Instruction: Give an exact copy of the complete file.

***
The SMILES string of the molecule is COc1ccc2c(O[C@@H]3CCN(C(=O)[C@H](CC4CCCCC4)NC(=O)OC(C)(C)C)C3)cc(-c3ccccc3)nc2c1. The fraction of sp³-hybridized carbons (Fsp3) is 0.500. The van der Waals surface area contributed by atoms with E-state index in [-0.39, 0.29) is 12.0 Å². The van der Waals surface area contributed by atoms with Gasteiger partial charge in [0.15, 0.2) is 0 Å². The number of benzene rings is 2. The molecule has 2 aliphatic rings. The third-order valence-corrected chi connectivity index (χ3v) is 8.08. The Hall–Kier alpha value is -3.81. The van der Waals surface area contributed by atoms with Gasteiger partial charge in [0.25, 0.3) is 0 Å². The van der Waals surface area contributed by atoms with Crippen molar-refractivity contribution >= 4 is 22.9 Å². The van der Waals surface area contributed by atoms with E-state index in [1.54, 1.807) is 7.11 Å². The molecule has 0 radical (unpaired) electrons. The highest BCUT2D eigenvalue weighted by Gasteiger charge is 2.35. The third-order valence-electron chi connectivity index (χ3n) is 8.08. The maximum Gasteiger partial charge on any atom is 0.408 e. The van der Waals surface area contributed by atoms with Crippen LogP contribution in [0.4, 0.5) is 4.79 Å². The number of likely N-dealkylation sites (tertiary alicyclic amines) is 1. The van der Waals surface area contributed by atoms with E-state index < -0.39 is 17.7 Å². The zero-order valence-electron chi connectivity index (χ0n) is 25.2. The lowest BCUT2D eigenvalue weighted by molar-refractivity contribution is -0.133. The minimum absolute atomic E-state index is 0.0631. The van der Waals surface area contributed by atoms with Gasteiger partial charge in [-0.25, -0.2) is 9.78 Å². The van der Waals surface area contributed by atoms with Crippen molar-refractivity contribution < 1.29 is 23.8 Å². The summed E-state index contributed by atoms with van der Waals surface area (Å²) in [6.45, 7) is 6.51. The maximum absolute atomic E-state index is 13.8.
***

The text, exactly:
The SMILES string of the molecule is COc1ccc2c(O[C@@H]3CCN(C(=O)[C@H](CC4CCCCC4)NC(=O)OC(C)(C)C)C3)cc(-c3ccccc3)nc2c1. The fraction of sp³-hybridized carbons (Fsp3) is 0.500. The van der Waals surface area contributed by atoms with E-state index in [-0.39, 0.29) is 12.0 Å². The van der Waals surface area contributed by atoms with Gasteiger partial charge in [0.15, 0.2) is 0 Å². The number of benzene rings is 2. The molecule has 2 aliphatic rings. The third-order valence-corrected chi connectivity index (χ3v) is 8.08. The Hall–Kier alpha value is -3.81. The van der Waals surface area contributed by atoms with Gasteiger partial charge in [0.25, 0.3) is 0 Å². The van der Waals surface area contributed by atoms with Crippen molar-refractivity contribution >= 4 is 22.9 Å². The van der Waals surface area contributed by atoms with E-state index in [1.54, 1.807) is 7.11 Å². The molecule has 0 radical (unpaired) electrons. The highest BCUT2D eigenvalue weighted by Gasteiger charge is 2.35. The third-order valence-electron chi connectivity index (χ3n) is 8.08. The maximum Gasteiger partial charge on any atom is 0.408 e. The van der Waals surface area contributed by atoms with Crippen LogP contribution in [0.4, 0.5) is 4.79 Å². The number of likely N-dealkylation sites (tertiary alicyclic amines) is 1. The van der Waals surface area contributed by atoms with E-state index < -0.39 is 17.7 Å². The zero-order valence-electron chi connectivity index (χ0n) is 25.2. The lowest BCUT2D eigenvalue weighted by molar-refractivity contribution is -0.133. The minimum absolute atomic E-state index is 0.0631. The van der Waals surface area contributed by atoms with Gasteiger partial charge in [-0.25, -0.2) is 9.78 Å². The van der Waals surface area contributed by atoms with Crippen molar-refractivity contribution < 1.29 is 23.8 Å². The summed E-state index contributed by atoms with van der Waals surface area (Å²) in [6.45, 7) is 6.51. The maximum absolute atomic E-state index is 13.8.